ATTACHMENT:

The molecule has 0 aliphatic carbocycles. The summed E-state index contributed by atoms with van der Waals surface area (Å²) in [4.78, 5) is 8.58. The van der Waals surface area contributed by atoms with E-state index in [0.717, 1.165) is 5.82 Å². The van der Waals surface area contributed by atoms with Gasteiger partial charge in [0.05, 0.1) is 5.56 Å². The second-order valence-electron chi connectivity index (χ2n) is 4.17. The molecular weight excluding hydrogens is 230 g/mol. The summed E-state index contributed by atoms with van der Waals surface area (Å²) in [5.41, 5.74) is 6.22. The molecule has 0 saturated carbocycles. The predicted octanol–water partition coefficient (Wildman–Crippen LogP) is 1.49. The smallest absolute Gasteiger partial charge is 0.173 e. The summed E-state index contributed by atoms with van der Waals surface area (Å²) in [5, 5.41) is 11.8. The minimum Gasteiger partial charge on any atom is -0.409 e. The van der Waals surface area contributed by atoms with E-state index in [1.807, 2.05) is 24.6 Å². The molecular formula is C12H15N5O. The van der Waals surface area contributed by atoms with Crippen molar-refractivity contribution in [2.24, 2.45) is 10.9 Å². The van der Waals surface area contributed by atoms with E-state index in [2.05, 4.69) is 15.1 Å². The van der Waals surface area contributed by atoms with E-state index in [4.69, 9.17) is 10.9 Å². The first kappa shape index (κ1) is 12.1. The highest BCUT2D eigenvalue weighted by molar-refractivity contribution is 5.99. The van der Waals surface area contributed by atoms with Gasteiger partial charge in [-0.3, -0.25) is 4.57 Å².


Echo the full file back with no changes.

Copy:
The molecule has 0 aliphatic carbocycles. The summed E-state index contributed by atoms with van der Waals surface area (Å²) in [4.78, 5) is 8.58. The van der Waals surface area contributed by atoms with E-state index in [0.717, 1.165) is 5.82 Å². The van der Waals surface area contributed by atoms with Gasteiger partial charge in [0.05, 0.1) is 5.56 Å². The second-order valence-electron chi connectivity index (χ2n) is 4.17. The molecular weight excluding hydrogens is 230 g/mol. The summed E-state index contributed by atoms with van der Waals surface area (Å²) in [5.41, 5.74) is 6.22. The molecule has 0 saturated carbocycles. The predicted octanol–water partition coefficient (Wildman–Crippen LogP) is 1.49. The smallest absolute Gasteiger partial charge is 0.173 e. The summed E-state index contributed by atoms with van der Waals surface area (Å²) in [5, 5.41) is 11.8. The minimum Gasteiger partial charge on any atom is -0.409 e. The van der Waals surface area contributed by atoms with E-state index in [1.807, 2.05) is 24.6 Å². The molecular formula is C12H15N5O. The van der Waals surface area contributed by atoms with Crippen molar-refractivity contribution in [2.24, 2.45) is 10.9 Å². The van der Waals surface area contributed by atoms with E-state index in [2.05, 4.69) is 15.1 Å². The van der Waals surface area contributed by atoms with E-state index in [4.69, 9.17) is 10.9 Å². The first kappa shape index (κ1) is 12.1. The highest BCUT2D eigenvalue weighted by molar-refractivity contribution is 5.99. The van der Waals surface area contributed by atoms with Gasteiger partial charge in [-0.3, -0.25) is 4.57 Å².